Following up on a previous overview of Security Enhanced Linux (SELinux), this article looks more closely at the implementation of Security Enhanced Linux (SELinux) in Fedora Core 3 test2 (FC3).
FC3 provides two separate SELinux policies, a default "targeted" policy and the more restrictive "strict" policy. The targeted policy focuses on a handful of specific system daemons and locks down their access while allowing the rest of the system to run using the standard Linux security mechanisms. The FC3 SELinux FAQ describes the reasoning behind the targeted policy:
There are 9 daemons currently handled by the targeted policy, all network services of various sorts (httpd, named, snmpd, etc.) and more daemons will be added to the policy in the future.
The top-level configuration file (/etc/selinux/config) for SELinux on FC3 allows one to choose which of the policies to use and also what enforcement level to use. In particular, the "permissive" level is useful for finding problems in the policy for a specific installation as it just warns when the policy has been violated. Once the policy has been adjusted, the level can be set to "enforcing," which will cause SELinux to enforce the policies. In addition, the enforcement level can be set to "disabled" which effectively turns off SELinux. Any changes made to the configuration file require a reboot to take effect, but the enforcement level can be changed in a running system using the setenforce command.
While changing the enforcement level is painless, the same is not true for changing policies. SELinux uses the extended attributes in Linux filesystems to permanently associate a security context with each file and when changing policies, the attributes of many files in the filesystem must also be changed. The fixfiles command is available to traverse the filesystem and make the required changes based on the information provided in the file_contexts file associated with the policy. file_contexts maps a regular expression describing some subtree of the filesystem (possibly down to an individual file) to a security context and fixfiles (and the related setfiles command) parse this file and set the attributes appropriately. FC3 puts the SELinux configuration in the /etc/selinux directory and the specifics for each policy in /etc/selinux/<policyname>. For example: /etc/selinux/targeted/contexts/file_contexts provides the security context configuration for files in the targeted policy.
To support examining the security context of various entities in the SELinux system, the -Z command line parameter has been added to several standard utilities. The ls, ps, and id commands have been modified to display the security context of files, processes and users respectively and are very useful when diagnosing policy issues.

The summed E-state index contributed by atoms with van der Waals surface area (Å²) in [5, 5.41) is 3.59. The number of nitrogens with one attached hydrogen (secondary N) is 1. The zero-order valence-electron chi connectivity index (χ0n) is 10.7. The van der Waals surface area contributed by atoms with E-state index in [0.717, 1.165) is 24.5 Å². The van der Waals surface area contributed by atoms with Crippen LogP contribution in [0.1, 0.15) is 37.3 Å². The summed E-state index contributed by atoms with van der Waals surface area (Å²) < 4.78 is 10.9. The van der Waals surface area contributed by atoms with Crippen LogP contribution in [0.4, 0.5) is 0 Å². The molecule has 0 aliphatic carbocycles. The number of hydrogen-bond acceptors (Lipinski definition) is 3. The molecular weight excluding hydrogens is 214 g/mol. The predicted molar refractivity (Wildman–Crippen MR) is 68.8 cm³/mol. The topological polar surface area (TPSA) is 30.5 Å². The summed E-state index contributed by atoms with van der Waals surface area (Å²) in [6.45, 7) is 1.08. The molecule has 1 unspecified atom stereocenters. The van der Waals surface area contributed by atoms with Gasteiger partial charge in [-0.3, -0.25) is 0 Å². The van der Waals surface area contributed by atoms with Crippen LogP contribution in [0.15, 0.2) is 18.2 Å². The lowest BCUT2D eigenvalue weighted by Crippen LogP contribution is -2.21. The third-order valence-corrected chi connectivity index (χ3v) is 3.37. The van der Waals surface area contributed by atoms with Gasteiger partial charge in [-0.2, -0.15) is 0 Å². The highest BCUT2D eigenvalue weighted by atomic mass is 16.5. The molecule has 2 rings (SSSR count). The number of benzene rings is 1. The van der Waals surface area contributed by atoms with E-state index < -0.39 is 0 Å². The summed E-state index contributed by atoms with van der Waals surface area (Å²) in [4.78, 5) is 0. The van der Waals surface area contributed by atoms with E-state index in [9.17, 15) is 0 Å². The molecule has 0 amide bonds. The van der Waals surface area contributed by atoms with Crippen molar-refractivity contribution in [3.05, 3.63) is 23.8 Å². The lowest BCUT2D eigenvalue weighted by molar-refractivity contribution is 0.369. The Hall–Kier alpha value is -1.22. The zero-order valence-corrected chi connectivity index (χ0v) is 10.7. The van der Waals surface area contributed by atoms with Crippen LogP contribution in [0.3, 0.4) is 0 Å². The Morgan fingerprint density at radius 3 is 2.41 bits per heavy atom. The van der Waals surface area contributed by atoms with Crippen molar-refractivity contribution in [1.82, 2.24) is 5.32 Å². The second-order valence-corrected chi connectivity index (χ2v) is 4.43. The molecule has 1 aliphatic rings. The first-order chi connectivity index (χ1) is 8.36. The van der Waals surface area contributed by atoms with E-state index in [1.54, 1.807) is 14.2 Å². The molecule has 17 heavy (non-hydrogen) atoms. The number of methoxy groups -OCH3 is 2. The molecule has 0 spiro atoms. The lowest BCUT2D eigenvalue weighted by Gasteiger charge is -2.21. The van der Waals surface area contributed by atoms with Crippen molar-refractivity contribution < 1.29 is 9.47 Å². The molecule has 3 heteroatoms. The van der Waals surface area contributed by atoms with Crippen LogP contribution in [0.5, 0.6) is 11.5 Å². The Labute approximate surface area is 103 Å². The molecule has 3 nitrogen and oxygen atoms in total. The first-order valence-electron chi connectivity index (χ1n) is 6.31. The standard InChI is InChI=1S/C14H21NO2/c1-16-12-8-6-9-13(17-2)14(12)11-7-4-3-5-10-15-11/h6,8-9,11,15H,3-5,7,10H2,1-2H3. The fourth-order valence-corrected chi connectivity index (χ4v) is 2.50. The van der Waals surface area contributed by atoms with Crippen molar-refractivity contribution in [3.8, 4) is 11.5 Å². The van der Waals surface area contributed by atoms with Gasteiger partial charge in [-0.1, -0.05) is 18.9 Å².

To get a sense of what goes into the policy configuration and how complex it is, we examined the targeted policy configuration for the ntpd program. Once the selinux-policy-targeted-sources package is installed, the configuration file for ntpd can be found in /etc/selinux/targeted/src/policy/domains/program/ntpd.te. This file specifies the access that the daemon will be allowed to have and should specify all of the system entities (files, sockets, etc.) that the program needs to access for correct operation. The level of detail required in this file is rather eye opening:
|Created:||October 5, 2004||Updated:||October 14, 2004|
|Description:||CUPS has an information leakage problem when printing to SMB shares requiring authentication.|
|Created:||September 30, 2004||Updated:||October 6, 2004|
|Description:||freenet6 has a protection problem which allows the username and password to be read from a configuration file.|
|Created:||October 6, 2004||Updated:||October 6, 2004|
|Description:||Net-acct (an IP accounting daemon) version 0.71 suffers from a temporary file vulnerability.|
|Created:||October 4, 2004||Updated:||March 28, 2005|
|Description:||Michal Zalewski discovered a bug in the netkit-telnet server (telnetd) whereby a remote attacker could cause the telnetd process to free an invalid pointer. This causes the telnet server process to crash, leading to a straightforward denial of service (inetd will disable the service if telnetd is crashed repeatedly), or possibly the execution of arbitrary code with the privileges of the telnetd process (by default, the 'telnetd' user).|
|Created:||October 6, 2004||Updated:||October 6, 2004|
|Description:||Versions of PHP prior to 4.3.9 suffer from vulnerabilities which can disclose the contents of random memory to an attacker and allow uploads of files to any location writable by the web server.|
|Package(s):||rp-pppoe, pppoe||CVE #(s):||CAN-2004-0564|
|Created:||October 4, 2004||Updated:||November 15, 2005|
|Description:||Max Vozeler discovered a vulnerability in pppoe, the PPP over Ethernet driver from Roaring Penguin. When the program is running setuid root (which is not the case in a default Debian installation), an attacker could overwrite any file on the file system.|
|Created:||October 1, 2004||Updated:||October 14, 2004|
|Description:||A security vulnerability has been located in Samba 2.2.x <= 2.2.11 and
Samba 3.0.x <= 3.0.5. A remote attacker may be able to gain access to files
which exist outside of the share's defined path. Such files must still be
readable by the account used for the connection.
According to this errata only Samba 3.0.x <= 3.0.2a contains the exploitable code.
|Created:||October 1, 2004||Updated:||April 26, 2005|
|Description:||sharutils contains two buffer overflows. Ulf Harnhammar discovered a buffer overflow in shar.c, where the length of data returned by the wc command is not checked. Florian Schilhabel discovered another buffer overflow in unshar.c. An attacker could exploit these vulnerabilities to execute arbitrary code as the user running one of the sharutils programs.|
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